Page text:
By Ashni Lakhani and Rob BrownBBC News
Hundreds of British dentists have treated patients with serious complications after they travelled abroad to get cut-price crowns, a BBC documentary has learned. The latest cosmetic look, seen on ITV’s Love Island and via the hashtag #Turkeyteeth, has given some people their dream smile but left others asking the NHS to pick up the pieces.
Lisa Martyn never expected she would contemplate getting dentures at the age of 48. But after travelling abroad for an invasive cosmetic dental procedure, she believes there are few other options.
“My teeth are gone. They’re filed down so much,” she says. “They never said your teeth can die, that you can get an abscess.”
Last year, Lisa flew to Turkey for 26 veneers, usually thin shells placed around teeth that are minimally shaved down, hoping to achieve a perfect smile for her son’s wedding.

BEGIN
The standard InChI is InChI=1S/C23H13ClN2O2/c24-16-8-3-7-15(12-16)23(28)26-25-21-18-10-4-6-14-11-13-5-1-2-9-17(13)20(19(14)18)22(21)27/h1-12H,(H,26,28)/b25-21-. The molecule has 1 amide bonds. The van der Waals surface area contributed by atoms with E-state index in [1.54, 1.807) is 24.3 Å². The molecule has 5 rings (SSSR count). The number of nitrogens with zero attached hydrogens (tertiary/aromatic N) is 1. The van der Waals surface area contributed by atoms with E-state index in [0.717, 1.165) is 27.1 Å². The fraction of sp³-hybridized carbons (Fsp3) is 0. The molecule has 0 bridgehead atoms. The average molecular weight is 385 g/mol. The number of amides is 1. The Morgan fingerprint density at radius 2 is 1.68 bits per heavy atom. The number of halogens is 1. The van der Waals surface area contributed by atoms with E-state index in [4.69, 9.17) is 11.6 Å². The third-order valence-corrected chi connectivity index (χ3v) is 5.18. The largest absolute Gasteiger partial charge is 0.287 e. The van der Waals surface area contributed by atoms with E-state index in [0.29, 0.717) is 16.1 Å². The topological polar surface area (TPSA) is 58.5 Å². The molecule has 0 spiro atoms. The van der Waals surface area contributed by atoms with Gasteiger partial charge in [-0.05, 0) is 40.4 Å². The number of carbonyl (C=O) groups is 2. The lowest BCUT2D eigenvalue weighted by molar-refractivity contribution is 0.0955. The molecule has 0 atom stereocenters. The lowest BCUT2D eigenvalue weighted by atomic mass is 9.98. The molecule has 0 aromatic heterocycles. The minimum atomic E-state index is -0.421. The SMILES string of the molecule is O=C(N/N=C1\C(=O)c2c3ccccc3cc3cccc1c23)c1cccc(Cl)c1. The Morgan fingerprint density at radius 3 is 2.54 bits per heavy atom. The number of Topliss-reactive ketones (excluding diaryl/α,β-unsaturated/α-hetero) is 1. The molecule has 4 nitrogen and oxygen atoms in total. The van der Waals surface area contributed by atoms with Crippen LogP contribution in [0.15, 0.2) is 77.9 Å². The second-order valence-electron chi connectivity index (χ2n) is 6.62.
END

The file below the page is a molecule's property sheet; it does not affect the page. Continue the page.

Months later she discovered she had actually been given crowns. These involve 60% – 70% of the natural tooth being filed down to fangs or stubs, before a tooth cap is glued on top. Patients can choose the shape, material and colour of these caps, often opting for a bright, white, symmetrical smile.
The trend of travelling to countries like Turkey for dental treatment has been dubbed “Turkey teeth”. It is popular on social media, where a TikTok hashtag has reached more than 130 million views, and with several reality TV influencers.
Turkey Teeth: Bargain Smiles or Big Mistake
The BBC explores the TikTok trend in which young people are travelling to Turkey to get a brand new smile.